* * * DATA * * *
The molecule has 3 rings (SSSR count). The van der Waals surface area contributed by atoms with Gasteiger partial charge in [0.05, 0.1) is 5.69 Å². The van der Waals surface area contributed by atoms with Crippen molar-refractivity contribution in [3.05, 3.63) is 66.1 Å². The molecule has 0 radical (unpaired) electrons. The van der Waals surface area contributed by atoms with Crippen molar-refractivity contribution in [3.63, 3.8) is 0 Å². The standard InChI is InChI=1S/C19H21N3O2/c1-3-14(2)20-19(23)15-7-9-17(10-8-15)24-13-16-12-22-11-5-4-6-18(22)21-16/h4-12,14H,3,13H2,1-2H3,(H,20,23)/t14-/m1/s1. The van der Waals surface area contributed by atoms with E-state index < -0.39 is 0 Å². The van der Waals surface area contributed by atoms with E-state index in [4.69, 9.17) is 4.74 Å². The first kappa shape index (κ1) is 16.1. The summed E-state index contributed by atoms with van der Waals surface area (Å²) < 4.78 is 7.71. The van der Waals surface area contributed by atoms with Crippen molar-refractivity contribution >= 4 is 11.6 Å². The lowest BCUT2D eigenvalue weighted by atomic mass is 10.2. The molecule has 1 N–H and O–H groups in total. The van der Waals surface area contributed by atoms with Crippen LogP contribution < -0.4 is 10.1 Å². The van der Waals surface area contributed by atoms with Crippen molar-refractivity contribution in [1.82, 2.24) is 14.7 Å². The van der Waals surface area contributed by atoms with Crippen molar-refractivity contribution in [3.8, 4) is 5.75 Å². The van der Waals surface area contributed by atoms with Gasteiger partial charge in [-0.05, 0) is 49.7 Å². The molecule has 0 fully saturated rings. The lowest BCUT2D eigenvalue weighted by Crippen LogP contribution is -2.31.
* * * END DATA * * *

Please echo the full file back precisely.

The molecule has 3 rings (SSSR count). The van der Waals surface area contributed by atoms with Gasteiger partial charge in [0.05, 0.1) is 5.69 Å². The van der Waals surface area contributed by atoms with Crippen molar-refractivity contribution in [3.05, 3.63) is 66.1 Å². The molecule has 0 radical (unpaired) electrons. The van der Waals surface area contributed by atoms with Crippen molar-refractivity contribution in [3.63, 3.8) is 0 Å². The standard InChI is InChI=1S/C19H21N3O2/c1-3-14(2)20-19(23)15-7-9-17(10-8-15)24-13-16-12-22-11-5-4-6-18(22)21-16/h4-12,14H,3,13H2,1-2H3,(H,20,23)/t14-/m1/s1. The van der Waals surface area contributed by atoms with E-state index < -0.39 is 0 Å². The van der Waals surface area contributed by atoms with E-state index in [4.69, 9.17) is 4.74 Å². The first kappa shape index (κ1) is 16.1. The summed E-state index contributed by atoms with van der Waals surface area (Å²) < 4.78 is 7.71. The van der Waals surface area contributed by atoms with Crippen molar-refractivity contribution >= 4 is 11.6 Å². The lowest BCUT2D eigenvalue weighted by atomic mass is 10.2. The molecule has 1 N–H and O–H groups in total. The van der Waals surface area contributed by atoms with Crippen LogP contribution < -0.4 is 10.1 Å². The van der Waals surface area contributed by atoms with Crippen molar-refractivity contribution in [1.82, 2.24) is 14.7 Å². The van der Waals surface area contributed by atoms with Crippen molar-refractivity contribution in [3.8, 4) is 5.75 Å². The van der Waals surface area contributed by atoms with Gasteiger partial charge in [-0.05, 0) is 49.7 Å². The molecule has 0 fully saturated rings. The lowest BCUT2D eigenvalue weighted by Crippen LogP contribution is -2.31.